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‘Bachelorette’ contestant Eric Bigger talks Baltimore, basketball and reality TV

Before Eric Bigger was traipsing through Denmark as a contestant on ABC's "The Bachelorette," he was a basketball-loving Baltimorean growing up in the city's Reservoir Hill neighborhood.

Bigger is one of four men still vying to win over Rachel Lindsay, a Texas lawyer and this season's bachelorette. He's made it to the "hometowns" level of competition — where contestants bring the bachelorette home to meet friends and family and tour their childhood town.

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For Bigger, that's Baltimore.

While he isn't authorized to discuss his progress on "The Bachelorette," Bigger talked with The Baltimore Sun last week about his upbringing in Charm City before bringing Lindsay to Baltimore on Monday night's episode.

Bigger has four siblings, three sisters and a brother, and said he was the "big-little" brother, overprotective regardless of his position as a middle sibling. On "The Bachelorette," Bigger opened up to Lindsay about his upbringing and confessed he'd seen close friends die and family members get tangled up with drugs and crime.

In the interview with The Sun, Bigger said that while he loves his city and thinks it deserves better than its rough reputation, his home environment was "hostile."

"My mom and dad was there … but they weren't in my life from an emotional standpoint," he said. "I took on everyone else's burdens and emotions … it was just a very negative environment."

In order to stay focused and out of trouble, Bigger turned to basketball.

Bigger started off playing for Mount Royal Elementary/Middle School under coach Darrell Corbett, who coached NBA player Carmelo Anthony. Basketball helped Bigger "cope with the negativity" and stay focused on school (he needed good grades in order to compete).

"Basketball was definitely a place where he could bring his best and really channel his energy," said Bigger's aunt, Vernā Myers, who works as a diversity consultant in Baltimore.

Bigger said he then played at City College. He went to Howard Community College and played basketball there, scoring 139 points in 26 games during Howard's 2007-08 season.

Despite the crime that persisted in his neighborhood, Bigger said there are more important symbols — "Artscape, chicken boxes, dirtbikes" — that come to his mind when he thinks about Baltimore.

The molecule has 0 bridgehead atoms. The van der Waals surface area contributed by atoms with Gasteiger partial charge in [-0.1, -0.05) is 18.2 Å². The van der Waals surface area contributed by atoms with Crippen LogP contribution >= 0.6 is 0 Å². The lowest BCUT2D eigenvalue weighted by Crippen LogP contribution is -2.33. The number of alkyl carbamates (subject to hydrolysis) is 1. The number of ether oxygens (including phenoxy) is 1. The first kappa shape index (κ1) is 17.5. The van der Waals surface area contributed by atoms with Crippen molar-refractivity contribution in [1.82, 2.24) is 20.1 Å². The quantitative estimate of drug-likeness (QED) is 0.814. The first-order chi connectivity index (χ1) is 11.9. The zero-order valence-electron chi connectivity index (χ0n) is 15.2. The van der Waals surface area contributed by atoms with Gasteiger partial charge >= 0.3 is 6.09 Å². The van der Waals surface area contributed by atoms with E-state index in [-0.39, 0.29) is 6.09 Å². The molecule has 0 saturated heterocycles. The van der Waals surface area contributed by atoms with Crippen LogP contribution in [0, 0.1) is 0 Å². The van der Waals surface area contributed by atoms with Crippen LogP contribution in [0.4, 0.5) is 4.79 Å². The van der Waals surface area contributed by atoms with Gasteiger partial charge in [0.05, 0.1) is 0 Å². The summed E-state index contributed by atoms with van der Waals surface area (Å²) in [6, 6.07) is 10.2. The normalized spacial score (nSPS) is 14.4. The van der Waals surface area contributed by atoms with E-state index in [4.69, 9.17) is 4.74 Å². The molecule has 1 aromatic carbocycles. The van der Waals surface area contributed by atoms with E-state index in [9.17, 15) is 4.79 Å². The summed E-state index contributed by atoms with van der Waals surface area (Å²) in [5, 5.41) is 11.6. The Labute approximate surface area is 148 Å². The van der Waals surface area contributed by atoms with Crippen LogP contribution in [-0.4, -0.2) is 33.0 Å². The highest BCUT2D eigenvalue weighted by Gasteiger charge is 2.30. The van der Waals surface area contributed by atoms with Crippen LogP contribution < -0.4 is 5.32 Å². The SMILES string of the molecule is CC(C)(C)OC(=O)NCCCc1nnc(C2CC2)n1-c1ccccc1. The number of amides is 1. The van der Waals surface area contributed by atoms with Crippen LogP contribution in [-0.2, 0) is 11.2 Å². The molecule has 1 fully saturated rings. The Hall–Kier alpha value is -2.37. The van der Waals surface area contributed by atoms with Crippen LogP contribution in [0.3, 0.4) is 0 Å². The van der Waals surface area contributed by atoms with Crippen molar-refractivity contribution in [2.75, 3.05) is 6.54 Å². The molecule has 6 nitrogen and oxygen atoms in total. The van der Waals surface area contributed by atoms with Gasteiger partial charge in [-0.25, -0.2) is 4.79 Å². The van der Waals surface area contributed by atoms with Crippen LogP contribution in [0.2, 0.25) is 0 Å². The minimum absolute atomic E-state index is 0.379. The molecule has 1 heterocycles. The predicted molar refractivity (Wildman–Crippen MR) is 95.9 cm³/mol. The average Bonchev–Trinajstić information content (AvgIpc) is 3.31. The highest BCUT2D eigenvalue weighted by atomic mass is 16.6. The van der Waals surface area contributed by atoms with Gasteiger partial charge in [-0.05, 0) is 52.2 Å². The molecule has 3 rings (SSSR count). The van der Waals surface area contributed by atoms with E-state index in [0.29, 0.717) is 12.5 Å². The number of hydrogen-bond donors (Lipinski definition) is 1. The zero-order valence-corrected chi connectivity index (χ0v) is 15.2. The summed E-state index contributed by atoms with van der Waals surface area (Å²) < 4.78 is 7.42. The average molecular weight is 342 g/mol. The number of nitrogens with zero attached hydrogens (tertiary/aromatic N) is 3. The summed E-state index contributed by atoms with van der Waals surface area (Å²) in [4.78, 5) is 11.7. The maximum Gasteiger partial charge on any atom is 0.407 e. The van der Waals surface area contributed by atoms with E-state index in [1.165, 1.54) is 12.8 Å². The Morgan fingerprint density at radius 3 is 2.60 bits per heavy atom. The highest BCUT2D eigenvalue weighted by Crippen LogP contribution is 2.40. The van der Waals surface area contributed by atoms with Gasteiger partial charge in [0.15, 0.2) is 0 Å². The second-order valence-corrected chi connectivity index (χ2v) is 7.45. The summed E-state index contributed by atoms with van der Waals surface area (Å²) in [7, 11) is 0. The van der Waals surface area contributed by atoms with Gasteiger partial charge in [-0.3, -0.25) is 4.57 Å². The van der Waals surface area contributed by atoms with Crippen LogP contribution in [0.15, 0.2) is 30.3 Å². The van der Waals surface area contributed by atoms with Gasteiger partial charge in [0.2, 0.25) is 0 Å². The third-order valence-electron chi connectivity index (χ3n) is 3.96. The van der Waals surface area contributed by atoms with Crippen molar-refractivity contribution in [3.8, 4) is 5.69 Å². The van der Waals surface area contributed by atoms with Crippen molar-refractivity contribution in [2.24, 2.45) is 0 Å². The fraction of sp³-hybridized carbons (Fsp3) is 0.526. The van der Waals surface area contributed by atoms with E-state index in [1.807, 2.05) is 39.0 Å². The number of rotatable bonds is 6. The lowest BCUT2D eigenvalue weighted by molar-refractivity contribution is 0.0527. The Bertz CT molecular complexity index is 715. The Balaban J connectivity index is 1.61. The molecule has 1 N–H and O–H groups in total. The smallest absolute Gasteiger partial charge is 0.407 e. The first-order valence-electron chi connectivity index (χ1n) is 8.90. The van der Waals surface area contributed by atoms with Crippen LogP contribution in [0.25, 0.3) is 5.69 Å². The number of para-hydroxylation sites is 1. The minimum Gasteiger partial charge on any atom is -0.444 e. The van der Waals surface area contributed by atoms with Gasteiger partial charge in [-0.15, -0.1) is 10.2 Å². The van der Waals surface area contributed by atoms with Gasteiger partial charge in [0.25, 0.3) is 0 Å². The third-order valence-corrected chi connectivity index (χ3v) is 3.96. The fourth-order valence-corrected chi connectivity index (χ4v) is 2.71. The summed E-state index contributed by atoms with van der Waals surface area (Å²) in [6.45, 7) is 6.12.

He frequented the Cloverdale Basketball Courts, often catching games and playing in summer leagues at the community spot near Druid Hill Park. He's a fan of Attman's Delicatessen corned beef and the North Charles Street restaurant Never On Sunday. He took in fireworks at the Inner Harbor on the Fourth Of July and wandered through Artscape during the summer.

"I think the city is lacking love, acknowledgment of how real it is, how humble it is," he said.

After Howard, Bigger attended Hampton University in Virginia, where his "personality opened up" and he expanded his interests. He co-hosted a radio show and started a student leadership program. After graduating in 2010, he took a government job with the Census Bureau, but friends and family pushed Bigger to leave the city and pursue opportunities on the West Coast.

His decision to try his luck in Los Angeles, where he lives now, was "unusual" for his family, Myers said, but serves as an example of his tenacity.

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"He doesn't allow the fact that he hasn't done something before, or no one he knows has done something before, to deter him," she said.

Bigger at first worked a series of odd jobs — he served as an extra in commercials and shows and even tried to crack the booming app market with his motivational message app, Eric Bigger: Successful Living. Eventually, he found success as a fitness instructor, helping Hollywood types get in shape at fitness "boot camp." He's now self-employed and working as a personal trainer.

Though Bigger can't discuss "The Bachelorette" specifics until he's either eliminated or wins, he said he's been "running from TV" ever since moving to Los Angeles. Eventually, though, curiosity got the best of him.

"It wasn't even about TV at the time, it was about life," he said. "I was open to it, I took advantage of it, and the rest is history."

An earlier version of this story incorrectly stated that Eric Bigger appeared on "The Ellen DeGeneres Show." The Sun regrets the error.

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